NASA spots potential planet outside the Milky Way galaxy for the first time

*existential crisis intensifies*

NASA spots potential planet outside the Milky Way galaxy for the first time
(Image: NASA)

As the ever-expanding universe continues to make us question our tiny little lives, here comes the National Aeronautics and Space Administration (NASA) with the groundbreaking news that it may have found the first-ever planet outside of our own Milky Way galaxy.

NASA scientists were able to spot the far-flung exoplanet in the Whirlpool Galaxy — the spiral galaxy Messier 51 (M51) — using its Chandra X-Ray Observatory, the agency’s flagship x-ray telescope. 

By definition, an exoplanet is a planet outside of our solar system that typically orbits a star other than our own sun within the Milky Way galaxy. Until this moment, every exoplanet or possible exoplanet that has been found has been within the Milky Way galaxy, which means that most of them are less than 3,000 light-years from Earth.

This newly discovered potential exoplanet, however, would be about 28 million light-years away

The key term here is “potential,” because NASA’s result is based on “transits,” or events “in which the passage of a planet in front of a star blocks some of the star’s light and produces a distinguishable, characteristic dip,” according to NASA.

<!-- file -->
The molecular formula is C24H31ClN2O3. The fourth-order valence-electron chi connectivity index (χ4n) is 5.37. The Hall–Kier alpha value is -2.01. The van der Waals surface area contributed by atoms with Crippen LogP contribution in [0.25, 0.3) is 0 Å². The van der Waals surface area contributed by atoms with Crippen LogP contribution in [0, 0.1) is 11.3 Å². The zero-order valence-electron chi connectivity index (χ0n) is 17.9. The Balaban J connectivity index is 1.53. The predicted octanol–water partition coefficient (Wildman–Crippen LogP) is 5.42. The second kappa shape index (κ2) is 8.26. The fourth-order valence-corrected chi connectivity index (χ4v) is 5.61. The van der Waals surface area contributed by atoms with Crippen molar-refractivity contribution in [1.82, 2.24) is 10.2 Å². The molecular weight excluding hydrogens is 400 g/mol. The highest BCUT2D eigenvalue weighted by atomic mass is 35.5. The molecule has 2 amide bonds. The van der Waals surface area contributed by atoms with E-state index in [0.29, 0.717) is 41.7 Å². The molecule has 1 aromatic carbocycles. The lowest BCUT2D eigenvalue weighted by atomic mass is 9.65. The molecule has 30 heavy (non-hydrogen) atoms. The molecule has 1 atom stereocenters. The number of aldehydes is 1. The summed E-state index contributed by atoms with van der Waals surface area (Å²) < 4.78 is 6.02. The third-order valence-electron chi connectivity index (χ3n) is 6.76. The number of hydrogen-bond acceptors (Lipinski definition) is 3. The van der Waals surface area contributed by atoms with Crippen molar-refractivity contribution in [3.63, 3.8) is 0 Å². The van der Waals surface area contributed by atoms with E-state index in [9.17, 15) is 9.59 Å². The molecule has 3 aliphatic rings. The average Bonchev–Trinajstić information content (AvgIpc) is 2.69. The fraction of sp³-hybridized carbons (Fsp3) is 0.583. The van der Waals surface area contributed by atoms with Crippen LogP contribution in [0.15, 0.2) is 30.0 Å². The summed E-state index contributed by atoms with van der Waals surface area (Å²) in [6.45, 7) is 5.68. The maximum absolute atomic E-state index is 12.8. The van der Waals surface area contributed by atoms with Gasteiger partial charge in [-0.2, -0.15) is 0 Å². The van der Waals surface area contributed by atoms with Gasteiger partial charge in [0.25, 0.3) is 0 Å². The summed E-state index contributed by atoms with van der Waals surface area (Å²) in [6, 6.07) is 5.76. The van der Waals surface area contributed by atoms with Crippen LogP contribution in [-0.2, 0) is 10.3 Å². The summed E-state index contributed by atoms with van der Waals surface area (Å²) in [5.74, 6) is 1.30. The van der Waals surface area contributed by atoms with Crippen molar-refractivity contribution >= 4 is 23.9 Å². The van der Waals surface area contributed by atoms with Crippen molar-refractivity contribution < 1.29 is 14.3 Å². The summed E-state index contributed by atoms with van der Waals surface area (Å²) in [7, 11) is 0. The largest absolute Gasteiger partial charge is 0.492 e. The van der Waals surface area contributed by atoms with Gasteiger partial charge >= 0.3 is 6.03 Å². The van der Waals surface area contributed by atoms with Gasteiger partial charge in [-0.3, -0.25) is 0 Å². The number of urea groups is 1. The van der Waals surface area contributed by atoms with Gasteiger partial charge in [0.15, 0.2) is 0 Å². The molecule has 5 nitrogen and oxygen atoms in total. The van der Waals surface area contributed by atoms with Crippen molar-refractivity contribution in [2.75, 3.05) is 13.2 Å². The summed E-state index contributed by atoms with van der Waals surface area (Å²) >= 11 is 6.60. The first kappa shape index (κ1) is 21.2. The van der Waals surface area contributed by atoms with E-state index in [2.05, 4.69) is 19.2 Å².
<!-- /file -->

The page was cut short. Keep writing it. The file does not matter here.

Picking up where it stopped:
“We are trying to open up a whole new arena for finding other worlds by searching for planet candidates at X-ray wavelengths, a strategy that makes it possible to discover them in other galaxies,” said Rosanne Di Stefano of the Center for Astrophysics | Harvard & Smithsonian (CfA) in Cambridge, Massachusetts, who led the study which was published on Monday in Nature Astronomy. 

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A visualization of where the new extragalactic exoplanet is situated. (Image: NASA)

However, researchers will have to wait a long time to verify whether they have discovered an extragalactic exoplanet. The challenge at hand is the planet candidate’s large orbit, which means it would not cross in front of the binary partner — a black hole or neutron star orbiting a companion star — for another 70 years, meaning it could take decades to confirm the observation.

“We know we are making an exciting and bold claim so we expect that other astronomers will look at it very carefully,” said co-author Julia Berndtsson of Princeton University in New Jersey. “We think we have a strong argument, and this process is how science works.”

Art Daniella Sison

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